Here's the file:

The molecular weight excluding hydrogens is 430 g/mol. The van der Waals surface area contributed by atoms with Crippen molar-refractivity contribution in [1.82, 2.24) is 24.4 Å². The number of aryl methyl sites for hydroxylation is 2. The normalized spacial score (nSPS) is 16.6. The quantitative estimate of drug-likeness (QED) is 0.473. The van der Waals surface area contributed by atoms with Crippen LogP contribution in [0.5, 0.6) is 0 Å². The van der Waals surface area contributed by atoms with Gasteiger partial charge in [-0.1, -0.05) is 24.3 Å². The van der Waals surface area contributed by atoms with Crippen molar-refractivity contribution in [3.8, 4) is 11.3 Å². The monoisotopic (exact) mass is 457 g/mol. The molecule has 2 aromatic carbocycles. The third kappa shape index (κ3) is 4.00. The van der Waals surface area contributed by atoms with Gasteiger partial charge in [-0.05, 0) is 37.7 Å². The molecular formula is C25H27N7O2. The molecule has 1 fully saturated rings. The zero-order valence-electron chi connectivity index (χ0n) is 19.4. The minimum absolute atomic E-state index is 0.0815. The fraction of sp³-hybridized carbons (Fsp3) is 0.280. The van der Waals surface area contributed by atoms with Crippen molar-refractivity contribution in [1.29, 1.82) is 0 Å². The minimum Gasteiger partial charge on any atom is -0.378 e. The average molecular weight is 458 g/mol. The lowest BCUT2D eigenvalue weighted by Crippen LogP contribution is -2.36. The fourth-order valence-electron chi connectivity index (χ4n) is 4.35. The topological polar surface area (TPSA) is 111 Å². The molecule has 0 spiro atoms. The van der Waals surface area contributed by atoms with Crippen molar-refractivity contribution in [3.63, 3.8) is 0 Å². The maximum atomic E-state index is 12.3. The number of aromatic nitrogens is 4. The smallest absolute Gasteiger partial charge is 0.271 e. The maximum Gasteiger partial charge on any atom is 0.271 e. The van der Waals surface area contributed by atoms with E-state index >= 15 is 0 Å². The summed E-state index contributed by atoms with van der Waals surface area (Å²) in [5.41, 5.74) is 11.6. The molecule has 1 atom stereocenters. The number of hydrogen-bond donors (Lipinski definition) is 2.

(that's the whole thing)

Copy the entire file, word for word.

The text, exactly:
The molecular weight excluding hydrogens is 430 g/mol. The van der Waals surface area contributed by atoms with Crippen molar-refractivity contribution in [1.82, 2.24) is 24.4 Å². The number of aryl methyl sites for hydroxylation is 2. The normalized spacial score (nSPS) is 16.6. The quantitative estimate of drug-likeness (QED) is 0.473. The van der Waals surface area contributed by atoms with Crippen LogP contribution in [0.5, 0.6) is 0 Å². The van der Waals surface area contributed by atoms with Gasteiger partial charge in [-0.1, -0.05) is 24.3 Å². The van der Waals surface area contributed by atoms with Crippen molar-refractivity contribution in [3.8, 4) is 11.3 Å². The monoisotopic (exact) mass is 457 g/mol. The molecule has 2 aromatic carbocycles. The third kappa shape index (κ3) is 4.00. The van der Waals surface area contributed by atoms with Gasteiger partial charge in [-0.05, 0) is 37.7 Å². The molecular formula is C25H27N7O2. The molecule has 1 fully saturated rings. The zero-order valence-electron chi connectivity index (χ0n) is 19.4. The minimum absolute atomic E-state index is 0.0815. The fraction of sp³-hybridized carbons (Fsp3) is 0.280. The van der Waals surface area contributed by atoms with Crippen molar-refractivity contribution in [1.29, 1.82) is 0 Å². The minimum Gasteiger partial charge on any atom is -0.378 e. The average molecular weight is 458 g/mol. The lowest BCUT2D eigenvalue weighted by Crippen LogP contribution is -2.36. The fourth-order valence-electron chi connectivity index (χ4n) is 4.35. The topological polar surface area (TPSA) is 111 Å². The molecule has 0 spiro atoms. The van der Waals surface area contributed by atoms with Crippen molar-refractivity contribution in [3.63, 3.8) is 0 Å². The maximum atomic E-state index is 12.3. The number of aromatic nitrogens is 4. The smallest absolute Gasteiger partial charge is 0.271 e. The maximum Gasteiger partial charge on any atom is 0.271 e. The van der Waals surface area contributed by atoms with E-state index >= 15 is 0 Å². The summed E-state index contributed by atoms with van der Waals surface area (Å²) in [5.41, 5.74) is 11.6. The molecule has 1 atom stereocenters. The number of hydrogen-bond donors (Lipinski definition) is 2.